So again, you are talking with hand and foot in mouth.

  27. Wizard Emeritus says:

    “Now go silent about that topic too, you probably don’t have an answer for it either.”

    Now, Now Mr. K., Dougie always has some snarky adolescent comeback up his sleeve. But at least he has more testicular fortitude than the blog owner, who has gone silent on this topic long before…

  28. kurkosdr says:

    Google does indeed push updates to it’s NEXUS devices.

    Then WHERE is the google-supplied patch for stagefright 1 and 2 for the Galaxy Nexus, a device launched less than 5 years ago, dear Dougie? Does Google think Nexuses are supposed to be disposed every 4 years or something?

    Now go silent about that topic, you probably don’t have an answer.

    —–
    How old is the graph you present? Let me guess… XP was still a big deal back when the graph was made, right? It’s been a long long time my friend since then.

    Also if users download exe’s from untrustworthy sources despite security warnings not to, how is this MS’s fault. Because running unsigned exe’s is the ONLY way a Windows system with default security and updating settings can get infected, IN CONTRAST to a Galaxy Nexus or lots of non-Nexus Androids, where all it takes is a stagefright2-crafted audio file. You are welcome again.

    Now go silent about that topic too, you probably don’t have an answer for it either.

  29. dougman says:

    Wow. Talking about being kicked in the nuts! That’s ok though, as Linux has your back and is always readily available for you to download and use.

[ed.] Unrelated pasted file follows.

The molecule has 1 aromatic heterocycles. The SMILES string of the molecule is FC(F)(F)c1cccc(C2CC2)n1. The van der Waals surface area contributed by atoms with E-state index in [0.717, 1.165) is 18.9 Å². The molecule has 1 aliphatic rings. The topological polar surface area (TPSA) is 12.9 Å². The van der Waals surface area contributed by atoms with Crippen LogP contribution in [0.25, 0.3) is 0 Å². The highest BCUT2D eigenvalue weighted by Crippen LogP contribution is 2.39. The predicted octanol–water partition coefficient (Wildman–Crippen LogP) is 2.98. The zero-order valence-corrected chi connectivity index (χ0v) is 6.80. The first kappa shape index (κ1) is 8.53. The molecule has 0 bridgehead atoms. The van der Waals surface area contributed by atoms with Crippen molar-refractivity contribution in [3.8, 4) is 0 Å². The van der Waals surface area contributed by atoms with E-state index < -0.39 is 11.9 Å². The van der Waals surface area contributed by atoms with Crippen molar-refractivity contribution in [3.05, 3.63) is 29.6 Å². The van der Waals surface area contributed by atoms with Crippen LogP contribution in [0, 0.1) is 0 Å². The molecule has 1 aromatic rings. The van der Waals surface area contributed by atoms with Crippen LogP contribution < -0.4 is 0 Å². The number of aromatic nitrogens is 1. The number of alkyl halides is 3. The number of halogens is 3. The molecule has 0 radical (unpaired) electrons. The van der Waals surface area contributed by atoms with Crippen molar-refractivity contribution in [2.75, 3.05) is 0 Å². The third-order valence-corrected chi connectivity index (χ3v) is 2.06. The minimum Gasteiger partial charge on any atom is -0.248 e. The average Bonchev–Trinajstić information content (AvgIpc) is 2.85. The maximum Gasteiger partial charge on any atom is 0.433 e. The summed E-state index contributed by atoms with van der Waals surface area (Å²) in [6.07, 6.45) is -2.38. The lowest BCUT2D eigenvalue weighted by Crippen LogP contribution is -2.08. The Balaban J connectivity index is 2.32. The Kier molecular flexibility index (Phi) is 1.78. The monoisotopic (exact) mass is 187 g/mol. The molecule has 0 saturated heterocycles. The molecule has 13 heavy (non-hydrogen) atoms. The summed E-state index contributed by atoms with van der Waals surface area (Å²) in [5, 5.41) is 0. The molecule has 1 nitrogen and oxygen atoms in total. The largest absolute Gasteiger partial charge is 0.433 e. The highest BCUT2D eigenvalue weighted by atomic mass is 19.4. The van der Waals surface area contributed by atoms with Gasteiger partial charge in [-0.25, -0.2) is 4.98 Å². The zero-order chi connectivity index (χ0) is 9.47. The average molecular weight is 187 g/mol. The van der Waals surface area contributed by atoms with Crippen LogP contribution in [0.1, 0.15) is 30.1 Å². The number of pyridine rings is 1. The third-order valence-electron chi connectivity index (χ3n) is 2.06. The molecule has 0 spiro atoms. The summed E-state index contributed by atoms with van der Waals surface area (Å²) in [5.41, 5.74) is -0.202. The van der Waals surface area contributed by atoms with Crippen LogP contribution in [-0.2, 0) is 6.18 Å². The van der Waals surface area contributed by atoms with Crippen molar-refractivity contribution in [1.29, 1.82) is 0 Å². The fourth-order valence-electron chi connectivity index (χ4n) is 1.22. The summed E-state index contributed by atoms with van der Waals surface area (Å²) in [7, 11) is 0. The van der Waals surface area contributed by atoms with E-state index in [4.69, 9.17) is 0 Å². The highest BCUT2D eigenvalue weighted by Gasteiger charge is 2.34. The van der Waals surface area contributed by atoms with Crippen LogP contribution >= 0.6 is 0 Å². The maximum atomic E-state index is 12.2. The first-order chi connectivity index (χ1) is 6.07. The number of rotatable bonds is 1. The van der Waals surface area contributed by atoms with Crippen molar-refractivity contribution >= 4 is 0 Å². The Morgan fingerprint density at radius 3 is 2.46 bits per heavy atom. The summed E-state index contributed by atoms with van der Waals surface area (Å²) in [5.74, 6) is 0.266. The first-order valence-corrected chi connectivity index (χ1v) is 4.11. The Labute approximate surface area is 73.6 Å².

I recommend Linux Mint.

    “Microsoft makes this full-of-fail “clarification” to its Windows support policy. With zero notice, older versions of Windows lose their support status on the latest PC hardware—your downgrade rights have effectively been wrenched from your hands.

    The way it’s always been up until now is this: Enterprises could buy today’s hardware, but put their current image on it, only upgrading when it made sense. But with this move, Microsoft changes everything—and with no warning!”

    http://www.computerworld.com/article/3023533/microsoft-windows/microsoft-support-windows-10-new-hardware-itbwcw.html

    https://www.thurrott.com/podcasts/64015/what-the-tech-292-windows-10-skylake-fiasco

    http://www.pcmag.com/article2/0,2817,2498097,00.asp

  30. Wizard Emeritus says:

    “But ahem…you do and constantly attempt, in vain I might add, offer up some BS rebuttal. ”

    This still doesn’t change reality, but whatever Dougie…

  31. dougman says:

    Re: And we are not obligated to pay any attention to your diatribe, Dougie.

    But ahem…you do and constantly attempt, in vain I might add, offer up some BS rebuttal.

    Your words are about as useful as the words on toilet paper, but again at least toilet paper serves a purpose doesn’t it?

  32. dougman says:

    Malware on Android is overhyped idiot, you’re more likely to contract Ebola or be struck by lightning than suffer an infection on your Android device.

    http://www.reuters.com/article/ga-damballa-idUSnBw225019a+100+BSW20150422

    In reality, only one percent of Android devices catch malware and when you count only devices that download exclusively from Google’s own Play store, the number drops to 0.15 percent. WHOAA!… thats a huge problem!

    https://static.googleusercontent.com/media/source.android.com/en/us/devices/tech/security/reports/Google_Android_Security_2014_Report_Final.pdf

    Now when you look at Windows and its clusterfuck, 32% of computers around the world are infected with viruses and malware.